KHN Morning Briefing

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U.S. News Releases 2017 Rankings For Hospitals

In other news, a hospital system in Houston adds more facilities while a group of physicians who are hospitalists are seeking to expand beyond Maryland.

Chicago Tribune: Northwestern Ranked Illinois' Top Hospital, According To U.S. News 
Chicago's Northwestern Memorial Hospital is on a winning streak, ranking No. 1 in the state for the sixth year in a row, according to U.S. News & World Report rankings released Tuesday, though it slipped a few spots nationally this year. U.S. News again ranked Rush University Medical Center second in the state. Loyola University Medical Center in Maywood ranked third. (Schencker, 8/7)

And in other hospital news —

Houston Chronicle: HCA Healthcare Adds Four Hospitals To Expanding Network 
HCA Healthcare's Gulf Coast Division continues its growth on Houston's north side as it completes the purchase of three acute care hospitals and one long-term care hospital, officials with the regional network announced. The acquisition of the four facilities comes on the heels of the purchase of Tomball Regional Medical Center, with more potentially on the way, a company statement said. (Deam, 8/7)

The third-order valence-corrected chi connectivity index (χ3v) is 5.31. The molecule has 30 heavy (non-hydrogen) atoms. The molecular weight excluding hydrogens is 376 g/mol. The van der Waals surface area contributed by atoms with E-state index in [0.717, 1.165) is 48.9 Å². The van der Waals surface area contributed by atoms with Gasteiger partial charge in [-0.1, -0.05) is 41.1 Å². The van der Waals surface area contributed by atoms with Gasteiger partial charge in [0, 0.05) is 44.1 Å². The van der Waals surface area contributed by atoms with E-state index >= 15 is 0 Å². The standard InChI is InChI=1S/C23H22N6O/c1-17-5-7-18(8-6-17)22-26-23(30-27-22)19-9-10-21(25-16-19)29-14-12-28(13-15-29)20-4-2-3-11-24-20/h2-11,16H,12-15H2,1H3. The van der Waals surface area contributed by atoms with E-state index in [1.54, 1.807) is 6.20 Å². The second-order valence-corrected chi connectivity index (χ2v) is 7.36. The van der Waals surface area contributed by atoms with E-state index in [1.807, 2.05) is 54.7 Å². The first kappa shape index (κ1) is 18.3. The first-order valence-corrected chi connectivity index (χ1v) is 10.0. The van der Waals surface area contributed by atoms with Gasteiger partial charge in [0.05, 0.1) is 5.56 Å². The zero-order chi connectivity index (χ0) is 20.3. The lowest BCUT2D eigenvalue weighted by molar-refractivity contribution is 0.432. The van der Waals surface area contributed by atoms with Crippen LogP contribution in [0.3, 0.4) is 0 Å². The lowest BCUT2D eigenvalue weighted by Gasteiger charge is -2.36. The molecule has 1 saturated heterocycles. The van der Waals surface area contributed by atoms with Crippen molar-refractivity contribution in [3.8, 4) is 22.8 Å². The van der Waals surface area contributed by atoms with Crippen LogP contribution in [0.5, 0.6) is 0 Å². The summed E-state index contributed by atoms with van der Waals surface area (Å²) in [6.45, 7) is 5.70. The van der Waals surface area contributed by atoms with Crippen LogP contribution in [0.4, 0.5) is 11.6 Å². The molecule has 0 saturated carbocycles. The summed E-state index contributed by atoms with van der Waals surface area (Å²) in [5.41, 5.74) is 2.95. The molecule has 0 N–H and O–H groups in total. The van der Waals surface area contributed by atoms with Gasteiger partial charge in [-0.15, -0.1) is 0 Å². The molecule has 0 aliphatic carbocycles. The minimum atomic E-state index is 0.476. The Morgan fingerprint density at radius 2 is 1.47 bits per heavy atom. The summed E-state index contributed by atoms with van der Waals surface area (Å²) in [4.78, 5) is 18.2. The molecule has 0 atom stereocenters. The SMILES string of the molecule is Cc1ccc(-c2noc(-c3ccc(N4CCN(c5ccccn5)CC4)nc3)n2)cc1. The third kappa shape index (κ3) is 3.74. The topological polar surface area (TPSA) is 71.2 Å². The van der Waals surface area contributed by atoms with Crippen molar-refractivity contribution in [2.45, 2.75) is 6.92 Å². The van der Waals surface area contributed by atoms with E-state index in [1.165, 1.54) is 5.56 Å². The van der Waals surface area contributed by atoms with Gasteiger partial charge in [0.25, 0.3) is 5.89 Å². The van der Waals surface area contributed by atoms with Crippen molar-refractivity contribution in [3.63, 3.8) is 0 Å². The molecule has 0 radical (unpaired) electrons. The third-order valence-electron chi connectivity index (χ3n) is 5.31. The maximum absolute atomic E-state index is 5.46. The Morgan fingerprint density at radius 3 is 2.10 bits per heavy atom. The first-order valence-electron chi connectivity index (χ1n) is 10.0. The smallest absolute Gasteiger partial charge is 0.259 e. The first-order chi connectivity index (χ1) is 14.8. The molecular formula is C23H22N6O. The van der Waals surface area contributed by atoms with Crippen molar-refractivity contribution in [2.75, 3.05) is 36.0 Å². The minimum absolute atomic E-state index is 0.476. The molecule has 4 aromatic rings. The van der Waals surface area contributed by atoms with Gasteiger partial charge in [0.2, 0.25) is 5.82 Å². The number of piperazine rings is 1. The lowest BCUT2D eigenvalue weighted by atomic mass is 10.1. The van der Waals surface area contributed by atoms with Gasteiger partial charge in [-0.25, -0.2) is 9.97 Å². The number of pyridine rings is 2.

The Baltimore Sun: Hospitalist Group Changes Name As It Seeks To Grow 
MDICS, a private hospitalist group, has changed its name to Adfinitas Health as it seeks to expand to new hospitals. The group, Maryland Inpatient Care Specialists, currently serves five hospitals in Maryland, including Anne Arundel Medical Center in Annapolis, Calvert Memorial Hospital in Prince Frederick, Civista Medical Center in La Plata, Bon Secours Hospital in Baltimore City and Baltimore Washington Medical Center. The group also works in skilled nursing facilities around the state. (Cohn, 8/7)

Modern Healthcare: IU Health, Like Bigger Hospital Systems, Hurt By Declining Admissions 
Indiana University Health suffered a 46% operating decline to $77.4 million in its second quarter following its divestiture of three hospitals, with the system reporting lower same-facility admissions. Revenue in the quarter fell 3% to $1.5 billion, from $1.56 billion in the year-earlier period, without the contributions from divested Goshen Health and LaPorte and Starke hospitals. Those were northern Indiana facilities that IU Health deemed non-core. (Barkholz, 8/7)

KCUR: First Black Hospital In Kansas City Is Now On Life Support 
Vacant since 1972, the first black-owned hospital in Kansas City – where black doctors and nurses could practice medicine and receive advanced clinical training – sits decaying under 45 years of neglect. Once a triumph of community-wide cooperation, the Wheatley-Provident Hospital remains on the city's dangerous buildings list for an eighth year. Absent a plan for its rehabilitation, it could be demolished by 2019. (Tufts, 8/7)

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